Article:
Today Ohioans lost a great public servant in Speaker of the House, John Boehner as he plans to resign his seat effective October 30th. Speaker Boehner has represented Ohio’s 8th Congressional District since 1991. Upon Speaker Boehner’s resignation, Governor Kasich will call a special election for the seat and will decide dates for both a primary and General Election. Ohio’s 8th District carries a plus 15 Republican political index and the field for the GOP is likely be very crowded with many candidates that are eager to run for the seat following Speaker Boehner’s departure.
In the last ten years, there have been three special elections for congressional seats in Ohio. The first was when then Congressman Rob Portman was appointed U.S. Trade Representative by the Bush administration, making way for former State Representative Jean Schmidt to become the second female Republican elected to congress in Ohio. The second special election was in 2007 when then State Representative Bob Latta defeated fellow State Representative Steve Buehrer to fill the seat of late Congressman Paul Gillmor who passed away unexpectedly months earlier. The most recent special election was held in 2008 when Marcia Fudge won the seat held by the late Congresswoman Stephanie Tubbs Jones, who also passed away unexpectedly while in office. In each case, the special elections occurred very soon after the seats were vacated. In the case of Portman’s seat, the primary was held in June, one month following his resignation with the General Election held in August. In the case of the Gillmor seat, the primary was held two months later in November, with the general in December. In the case Congresswoman Fudge’s seat, a primary was held two months following the death of Congresswoman Tubb-Jones followed by a General Election on November 4th that year. With a March of 2016 primary in Ohio, Governor Kasich will likely act fast to call the special election in an attempt to seat the new member of Congress in a timely fashion.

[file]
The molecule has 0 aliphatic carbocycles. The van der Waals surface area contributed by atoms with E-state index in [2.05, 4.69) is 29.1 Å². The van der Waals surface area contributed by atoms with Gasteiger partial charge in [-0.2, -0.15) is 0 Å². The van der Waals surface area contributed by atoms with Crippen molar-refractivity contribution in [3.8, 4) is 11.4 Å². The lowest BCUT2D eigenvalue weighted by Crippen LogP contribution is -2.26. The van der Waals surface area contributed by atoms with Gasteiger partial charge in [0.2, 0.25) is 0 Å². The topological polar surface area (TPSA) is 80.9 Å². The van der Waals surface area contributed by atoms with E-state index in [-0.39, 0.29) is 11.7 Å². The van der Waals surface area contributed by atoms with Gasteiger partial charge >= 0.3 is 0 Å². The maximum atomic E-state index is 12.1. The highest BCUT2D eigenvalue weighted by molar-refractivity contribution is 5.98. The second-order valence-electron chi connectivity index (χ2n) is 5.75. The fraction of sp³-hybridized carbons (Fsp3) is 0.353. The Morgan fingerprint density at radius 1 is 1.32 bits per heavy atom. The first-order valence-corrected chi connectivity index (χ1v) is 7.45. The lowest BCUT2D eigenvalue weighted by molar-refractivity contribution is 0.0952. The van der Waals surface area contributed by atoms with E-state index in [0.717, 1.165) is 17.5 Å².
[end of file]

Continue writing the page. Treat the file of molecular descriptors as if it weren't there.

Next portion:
As previously stated, Ohio’s 8th Congressional District is listed as a solid Republican seat with a plus 15 Republican political index by Cook Political Report. This race, in all likelihood, comes down to the Republican primary. Before discussing some of the likely candidates, let’s discuss where the primary voters reside as to provide context for the geographic advantages that a potential candidate may have in the special election. The 8th District is made up of the suburban Dayton and Cincinnati communities, the City of Springfield, and surrounding rural areas. It includes Butler, Preble, Miami, Darke, Mercer, and Clark Counties. Last year in Speaker Boehner’s Congressional Primary, a total of 67,855 votes were cast, with the plurality of Republican primary electorate residing in Butler County.
Total Votes Cast (County BOE Data): 67,855
Butler 29,218 (43.05 %)
Clark 12,680 (18.68%)
Miami 12,571 (18.52%)
Preble 5,904 (8.70 %)
Darke 5,534 (8.15 %)
Mercer 1,948 (2.87%)